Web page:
Quite often, especially in shows set in the 50s and 60s, the father figure will be a veteran. Whether he's a Standard '50s Father or an Overprotective Dad, he's capable of being a real hardcase in the right circumstances. Yes, even the Dads who appear to be nothing but creampuff can be tough guys when they need to be, and he bases it all on his years of military service.
Often this is pulled in situations where a younger (almost always male) character needs to be browbeaten or intimidated. Whether the dad was merely a Marine, or the equivalent of FOXHOUND, at some point, they'll bring it up in a not-so-casual way when they need to remind the younger character that they aren't as soft and yielding as they seem to be.
Quite a few female characters are given a Veteran Dad as an excuse for why she's tough and independent, but it can also be a Freudian Excuse if he was a tyrannical martinet who lorded over his family with an iron hand. Sometimes this allows female characters to have access to unusual skills or assets, on the assumption that senior military officers use their aviation regiments as their kid's private chauffeurs.
This effect can also happen if Dad used to be a cop, or a government agent of some sort. In comedies, it often turns out that yeah, Dad was in the Army... but he was a cook, or a file clerk, or a mechanic, or had some other less than intimidating job.
This was a Justified Trope not too long ago for American families, given the almost back-to-back nature of World War II, The Korean War, and The Vietnam War. Given the ongoing War On Terror, one can expect this trope to come back into prominence. It shows up quite often when the plotline involves The Generation Gap.
It often coincides with theMilitary Brattrope.
Hub McCann: "I'm Hub McCann. I've fought in two World Wars and countless smaller ones on three continents. I led thousands of men into battle with everything from horses and swords to artillery and tanks. I've seen the headwaters of the Nile, and tribes of natives no white man had ever seen before. I've won and lost a dozen fortunes, killed many men, and loved only one woman with a passion a flea like you could never begin to understand. That's who I am. NOW, GO HOME, BOY!"
In Juno, Juno's dad blatantly states that he's a war veteran. The precise war is never quite pinned down.
In Pacific Rim, both Stacker Pentecost and Hercules Hansen have served in the military for nearly two decades. Prior to K-Day and the Kaiju invasion, Stacker had served in the British Royal Air Force with his sister, Luna, while Herc was already enlisted in the Australian Royal Air Force. After that, they joined the Pan Pacific Defense Corps and eventually became the longest serving (and surviving) Jaeger pilots. By the time of the film, Stacker is the Marshal of the PPDC and Hong Kong Shatterdome; Herc still pilots Striker Eureka alongside his young son, Chuck.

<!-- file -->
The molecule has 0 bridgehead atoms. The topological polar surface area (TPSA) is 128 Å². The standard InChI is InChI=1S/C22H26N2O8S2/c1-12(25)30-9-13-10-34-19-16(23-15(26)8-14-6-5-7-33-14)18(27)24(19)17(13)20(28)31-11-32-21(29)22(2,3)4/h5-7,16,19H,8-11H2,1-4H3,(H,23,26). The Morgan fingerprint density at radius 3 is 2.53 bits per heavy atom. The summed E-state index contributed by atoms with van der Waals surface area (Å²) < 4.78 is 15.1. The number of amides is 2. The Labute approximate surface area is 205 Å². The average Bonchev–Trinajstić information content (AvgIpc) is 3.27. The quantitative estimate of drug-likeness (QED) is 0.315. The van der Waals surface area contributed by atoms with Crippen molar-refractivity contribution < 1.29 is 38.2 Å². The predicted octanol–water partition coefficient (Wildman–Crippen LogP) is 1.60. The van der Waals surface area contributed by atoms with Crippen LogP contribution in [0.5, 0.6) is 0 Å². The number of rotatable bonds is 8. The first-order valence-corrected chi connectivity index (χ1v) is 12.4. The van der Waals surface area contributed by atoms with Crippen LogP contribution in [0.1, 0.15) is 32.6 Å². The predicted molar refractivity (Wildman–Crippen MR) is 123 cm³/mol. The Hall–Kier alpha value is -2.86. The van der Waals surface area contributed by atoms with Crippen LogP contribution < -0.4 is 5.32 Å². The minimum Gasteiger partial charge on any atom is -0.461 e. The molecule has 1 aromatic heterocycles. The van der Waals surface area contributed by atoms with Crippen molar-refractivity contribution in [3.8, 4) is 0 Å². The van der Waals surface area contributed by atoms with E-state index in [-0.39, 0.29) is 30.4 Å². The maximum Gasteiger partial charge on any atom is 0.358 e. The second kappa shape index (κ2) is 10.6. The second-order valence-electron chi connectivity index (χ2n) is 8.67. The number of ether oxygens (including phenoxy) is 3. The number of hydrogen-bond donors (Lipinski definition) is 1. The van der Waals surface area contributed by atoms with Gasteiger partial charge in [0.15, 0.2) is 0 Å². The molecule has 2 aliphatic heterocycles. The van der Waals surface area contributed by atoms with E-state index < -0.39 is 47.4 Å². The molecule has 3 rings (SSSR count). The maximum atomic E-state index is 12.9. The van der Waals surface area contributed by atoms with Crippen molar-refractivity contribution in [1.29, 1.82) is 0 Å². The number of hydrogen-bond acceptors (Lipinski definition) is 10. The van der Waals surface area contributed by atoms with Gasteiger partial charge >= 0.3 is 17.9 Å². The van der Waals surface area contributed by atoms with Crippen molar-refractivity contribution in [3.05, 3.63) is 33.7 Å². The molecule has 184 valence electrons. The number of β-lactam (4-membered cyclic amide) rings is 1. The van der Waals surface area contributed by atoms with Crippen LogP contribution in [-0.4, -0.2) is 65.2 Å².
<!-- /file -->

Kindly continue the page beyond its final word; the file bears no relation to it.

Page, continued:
Played with in William Beamon's novel The Sunshine State. Teenage Darryl is warned by his girlfriend Sandra's father that "he'd been in the Army during the war" (the war in question being the Vietnam War) and that if Darryl "got fresh", dad might have to hurt the boy. Later when he's alone with her, he jokes about the warning, theorizing that her dad (described as "round, well-padded, balding, and genial" earlier in the novel by Darryl himself) had probably been a cook or a file clerk. She hastily corrects him:
"Who dad?" she asked. "No, he was an Army ranger. He'd be dropped behind enemy lines to rescue prisoners of war and stuff. He knows how to kill people about a dozen ways with his bare hands. I saw him beat up a guy who was trying to break into our car outside of the movie theater with a rolled up magazine. You know... special forces kinda stuff."
In A Brother's Price, all of the Whistler grandmothers had been common line soldiers, descended from soldiers, blacklisted for treason, trained as thieves, and turning their hands to becoming spies. They passed this training down to their daughters, who passed it down to their daughters. The granddaughters all have military discipline, on down to the little ones, and they are well able to defend their youngest and their menfolk. Thanks to the Whistler grandfather and his odd ideas, said menfolk are also somewhat trained. Jerin Whistler benefits from this. He's a Non-Action Guy like every male in the setting, but a Spirited Young Gentleman.
Park's father from Eleanor And Park served in the Korean War, and is suitably gruff and aloof.
Howard Cunningham from Happy Days is a perfect example of a kindly, wise Standard '50s Father. But when he needed to be, he could remind his children (and he even reminded the Fonz at one point) that he'd been in the army during "the war" (it is assumed he's talking about World War II), and could still throw down if he needed to. It was later revealed that he had been a file clerk or a cook, depending on which episode you're watching.
Smallville: His military service so defines Lois Lane's father, that even she refers to him only as "The General."